YOU ARE HERE: LAT HomeCollections

Greeks carry torch for Marbles

Athens wants the friezes back from England, but the Olympic host has no museum ready yet.

August 07, 2004|Tracy Wilkinson | Times Staff Writer

ATHENS — For Greeks and others who have long campaigned for the return to Athens of the famous Elgin Marbles, this was supposed to be their big year.

Greece is hosting the Summer Olympic Games, which open Friday. What better showcase for bringing the precious sculptures home?

But activists involved in the struggle have had to put their hopes on hold. It looks as though the 2,500-year-old marble sculptures, ripped from the walls of the Parthenon two centuries ago, will continue to be housed and displayed at the British Museum in London.

To take possession, Greece, at the very least, had to finish building a museum that would serve as a suitable resting place for the elaborate works of ancient art. Instead, the new Acropolis Museum -- like many other construction projects in Athens these days -- has been hopelessly delayed.

And with all priority placed on finishing Olympic venues, there is virtually no chance that the museum can be completed until next year at the earliest.

This is only the most recent setback in one of history's most contentious cases involving the repatriation of art to nations of origin, a controversy that spans continents, cultures and millenniums. Italy recently agreed to return an obelisk to Ethiopia that had been looted during Rome's colonial ventures in Africa, but that's rare. Museums from Paris to Malibu resist efforts by nations like Greece and Egypt to recover what they see as their ancient heritage.

"Everything hinges on a new museum" in Athens, said Freddie New, campaign manager for a British-based group called Marbles Reunited, which formed earlier this year to push the relics homeward.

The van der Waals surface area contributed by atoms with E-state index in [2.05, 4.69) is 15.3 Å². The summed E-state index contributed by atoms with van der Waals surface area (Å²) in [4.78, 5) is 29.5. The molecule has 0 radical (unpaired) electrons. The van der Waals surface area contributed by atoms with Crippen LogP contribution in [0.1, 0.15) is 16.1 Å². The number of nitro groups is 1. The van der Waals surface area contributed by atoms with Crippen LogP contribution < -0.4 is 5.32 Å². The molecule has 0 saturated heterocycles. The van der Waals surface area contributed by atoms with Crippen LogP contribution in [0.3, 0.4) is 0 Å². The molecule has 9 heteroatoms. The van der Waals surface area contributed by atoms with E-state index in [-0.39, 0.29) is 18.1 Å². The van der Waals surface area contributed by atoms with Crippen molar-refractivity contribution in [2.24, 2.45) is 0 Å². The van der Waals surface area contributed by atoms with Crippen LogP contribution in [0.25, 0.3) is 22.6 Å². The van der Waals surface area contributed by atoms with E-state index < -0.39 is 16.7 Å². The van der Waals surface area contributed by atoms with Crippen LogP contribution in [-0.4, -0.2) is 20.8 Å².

"The most important thing Greece can do is demonstrate it has a home" for the marbles, New said.

The sculptures are popularly known as the Elgin Marbles, named for Thomas Bruce, 7th Earl of Elgin, the British ambassador to what was, in the early 19th century, part of the Ottoman Empire. (Greeks and others, including the British Museum, today prefer the name of Parthenon Marbles or sculptures.)

Using pickaxes and saws, Elgin led a team in the early 1800s in the hacking of just more than half of the marble friezes that decorated the Parthenon. Even before the Earl of Elgin, some of the sculptures lay scattered on the ground in disrepair.

Purportedly with the permission of the sultan who ruled the region at the time, Elgin in 1806 hauled the fragments back to London for what he said was their safekeeping.

In 1816, he sold them to the British Museum, where they have resided ever since. Greece gained independence in 1833 and almost immediately demanded the return of its precious antiquities.

In their original state, the "marbles" are in fact a series of panels, totaling about 400 feet in length, that depict a majestic parade of horses, riders, votive bearers, sacrificial animals and Olympian gods. They are the work of Phidias, considered one of the world's greatest sculptors, and, in the opinion of many classicists and art historians, should be viewed together as a single masterpiece.

Today, perched atop the Acropolis hill overlooking this rather chaotic Greek capital, the Parthenon, an ancient, sacred temple that symbolizes the glorious era of Socrates and embodies this nation's very identity, looks almost naked without its friezes; blotches on the upper fringe of the building look like clumsy erasure marks.

Officials at the British Museum and others who support leaving the marbles where they are argue that Greece cannot properly care for them and that their current home gives public access to the wider global community.

With nearly 5 million visitors a year, the British Museum exhibits the sculptures in the context of art's evolution through history and the world, director Neil MacGregor has argued. Britain's Conservative Party argued before Parliament recently that repatriating the marbles would "rip the heart out" of the British Museum.

Paul Anastasi, a spokesman for the city of Athens, maintained that returning the sculptures to their origin would finally allow curators to "reconstitute them as a whole, in their natural environment."

The government here had hoped this could be achieved in time for the Olympics. It relaxed its ownership claim and said it would be content, for now, with a "loan" from the British Museum. And if authorities from the London art house waited until the last minute to release the sculptures, Athens would still be able to display them appropriately, Anastasi said.

But not even supporters of the "return-the-marbles" cause believe that at this point.

And the British Museum does not believe that Greece will really be content with a loan since it has not recognized what the museum considers to be its lawful ownership of the pieces.

Los Angeles Times Articles